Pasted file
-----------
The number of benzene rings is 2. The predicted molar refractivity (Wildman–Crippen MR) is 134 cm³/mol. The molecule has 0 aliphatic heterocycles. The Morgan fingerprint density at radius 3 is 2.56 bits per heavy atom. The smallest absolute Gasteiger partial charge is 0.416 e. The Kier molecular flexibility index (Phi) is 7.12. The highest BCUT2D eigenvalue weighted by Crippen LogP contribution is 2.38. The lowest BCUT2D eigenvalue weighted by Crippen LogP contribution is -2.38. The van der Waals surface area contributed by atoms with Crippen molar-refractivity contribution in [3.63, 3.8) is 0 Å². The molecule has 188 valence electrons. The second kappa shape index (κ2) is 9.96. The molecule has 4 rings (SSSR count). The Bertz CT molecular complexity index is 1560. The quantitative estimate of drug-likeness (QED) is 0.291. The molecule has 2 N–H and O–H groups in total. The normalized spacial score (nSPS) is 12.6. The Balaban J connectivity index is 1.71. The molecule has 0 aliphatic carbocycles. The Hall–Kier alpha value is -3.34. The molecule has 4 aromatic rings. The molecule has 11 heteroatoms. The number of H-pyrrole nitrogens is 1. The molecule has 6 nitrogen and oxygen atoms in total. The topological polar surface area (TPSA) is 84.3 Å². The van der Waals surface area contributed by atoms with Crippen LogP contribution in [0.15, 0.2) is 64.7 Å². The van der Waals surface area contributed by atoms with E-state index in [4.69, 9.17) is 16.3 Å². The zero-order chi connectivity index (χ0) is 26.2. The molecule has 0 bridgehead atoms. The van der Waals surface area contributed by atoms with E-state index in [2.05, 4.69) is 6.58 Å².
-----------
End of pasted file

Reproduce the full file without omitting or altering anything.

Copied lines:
The number of benzene rings is 2. The predicted molar refractivity (Wildman–Crippen MR) is 134 cm³/mol. The molecule has 0 aliphatic heterocycles. The Morgan fingerprint density at radius 3 is 2.56 bits per heavy atom. The smallest absolute Gasteiger partial charge is 0.416 e. The Kier molecular flexibility index (Phi) is 7.12. The highest BCUT2D eigenvalue weighted by Crippen LogP contribution is 2.38. The lowest BCUT2D eigenvalue weighted by Crippen LogP contribution is -2.38. The van der Waals surface area contributed by atoms with Crippen molar-refractivity contribution in [3.63, 3.8) is 0 Å². The molecule has 188 valence electrons. The second kappa shape index (κ2) is 9.96. The molecule has 4 rings (SSSR count). The Bertz CT molecular complexity index is 1560. The quantitative estimate of drug-likeness (QED) is 0.291. The molecule has 2 N–H and O–H groups in total. The normalized spacial score (nSPS) is 12.6. The Balaban J connectivity index is 1.71. The molecule has 0 aliphatic carbocycles. The Hall–Kier alpha value is -3.34. The molecule has 4 aromatic rings. The molecule has 11 heteroatoms. The number of H-pyrrole nitrogens is 1. The molecule has 6 nitrogen and oxygen atoms in total. The topological polar surface area (TPSA) is 84.3 Å². The van der Waals surface area contributed by atoms with Crippen LogP contribution in [0.15, 0.2) is 64.7 Å². The van der Waals surface area contributed by atoms with E-state index in [4.69, 9.17) is 16.3 Å². The zero-order chi connectivity index (χ0) is 26.2. The molecule has 0 bridgehead atoms. The van der Waals surface area contributed by atoms with E-state index in [2.05, 4.69) is 6.58 Å².